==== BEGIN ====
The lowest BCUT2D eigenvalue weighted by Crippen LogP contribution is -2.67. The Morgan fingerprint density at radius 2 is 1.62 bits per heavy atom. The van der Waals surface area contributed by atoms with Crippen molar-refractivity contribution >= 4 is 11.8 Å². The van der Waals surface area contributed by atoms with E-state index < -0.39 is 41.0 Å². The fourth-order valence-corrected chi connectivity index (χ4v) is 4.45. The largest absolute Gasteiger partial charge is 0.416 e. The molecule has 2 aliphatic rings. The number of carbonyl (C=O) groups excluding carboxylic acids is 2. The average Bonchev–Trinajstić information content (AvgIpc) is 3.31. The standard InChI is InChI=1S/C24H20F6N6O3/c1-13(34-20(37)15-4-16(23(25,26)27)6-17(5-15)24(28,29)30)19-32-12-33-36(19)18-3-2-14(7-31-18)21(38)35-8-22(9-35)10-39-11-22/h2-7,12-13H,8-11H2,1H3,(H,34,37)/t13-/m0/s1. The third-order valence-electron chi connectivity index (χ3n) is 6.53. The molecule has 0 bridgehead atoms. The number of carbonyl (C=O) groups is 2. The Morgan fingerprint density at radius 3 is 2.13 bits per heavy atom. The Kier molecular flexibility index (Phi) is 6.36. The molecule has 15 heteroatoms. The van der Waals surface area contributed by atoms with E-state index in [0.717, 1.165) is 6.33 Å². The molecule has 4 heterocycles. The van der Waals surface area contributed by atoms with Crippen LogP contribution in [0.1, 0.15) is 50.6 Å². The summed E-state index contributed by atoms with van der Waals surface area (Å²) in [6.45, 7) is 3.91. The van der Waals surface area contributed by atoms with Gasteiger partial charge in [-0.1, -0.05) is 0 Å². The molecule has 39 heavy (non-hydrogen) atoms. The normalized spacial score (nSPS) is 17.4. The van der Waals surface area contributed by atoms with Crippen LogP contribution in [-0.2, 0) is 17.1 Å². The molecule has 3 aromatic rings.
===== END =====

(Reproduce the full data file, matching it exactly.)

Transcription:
The lowest BCUT2D eigenvalue weighted by Crippen LogP contribution is -2.67. The Morgan fingerprint density at radius 2 is 1.62 bits per heavy atom. The van der Waals surface area contributed by atoms with Crippen molar-refractivity contribution >= 4 is 11.8 Å². The van der Waals surface area contributed by atoms with E-state index < -0.39 is 41.0 Å². The fourth-order valence-corrected chi connectivity index (χ4v) is 4.45. The largest absolute Gasteiger partial charge is 0.416 e. The molecule has 2 aliphatic rings. The number of carbonyl (C=O) groups excluding carboxylic acids is 2. The average Bonchev–Trinajstić information content (AvgIpc) is 3.31. The standard InChI is InChI=1S/C24H20F6N6O3/c1-13(34-20(37)15-4-16(23(25,26)27)6-17(5-15)24(28,29)30)19-32-12-33-36(19)18-3-2-14(7-31-18)21(38)35-8-22(9-35)10-39-11-22/h2-7,12-13H,8-11H2,1H3,(H,34,37)/t13-/m0/s1. The third-order valence-electron chi connectivity index (χ3n) is 6.53. The molecule has 0 bridgehead atoms. The number of carbonyl (C=O) groups is 2. The Morgan fingerprint density at radius 3 is 2.13 bits per heavy atom. The Kier molecular flexibility index (Phi) is 6.36. The molecule has 15 heteroatoms. The van der Waals surface area contributed by atoms with E-state index in [0.717, 1.165) is 6.33 Å². The molecule has 4 heterocycles. The van der Waals surface area contributed by atoms with Crippen LogP contribution in [0.1, 0.15) is 50.6 Å². The summed E-state index contributed by atoms with van der Waals surface area (Å²) in [6.45, 7) is 3.91. The van der Waals surface area contributed by atoms with Gasteiger partial charge in [-0.1, -0.05) is 0 Å². The molecule has 39 heavy (non-hydrogen) atoms. The normalized spacial score (nSPS) is 17.4. The van der Waals surface area contributed by atoms with Crippen LogP contribution in [-0.2, 0) is 17.1 Å². The molecule has 3 aromatic rings.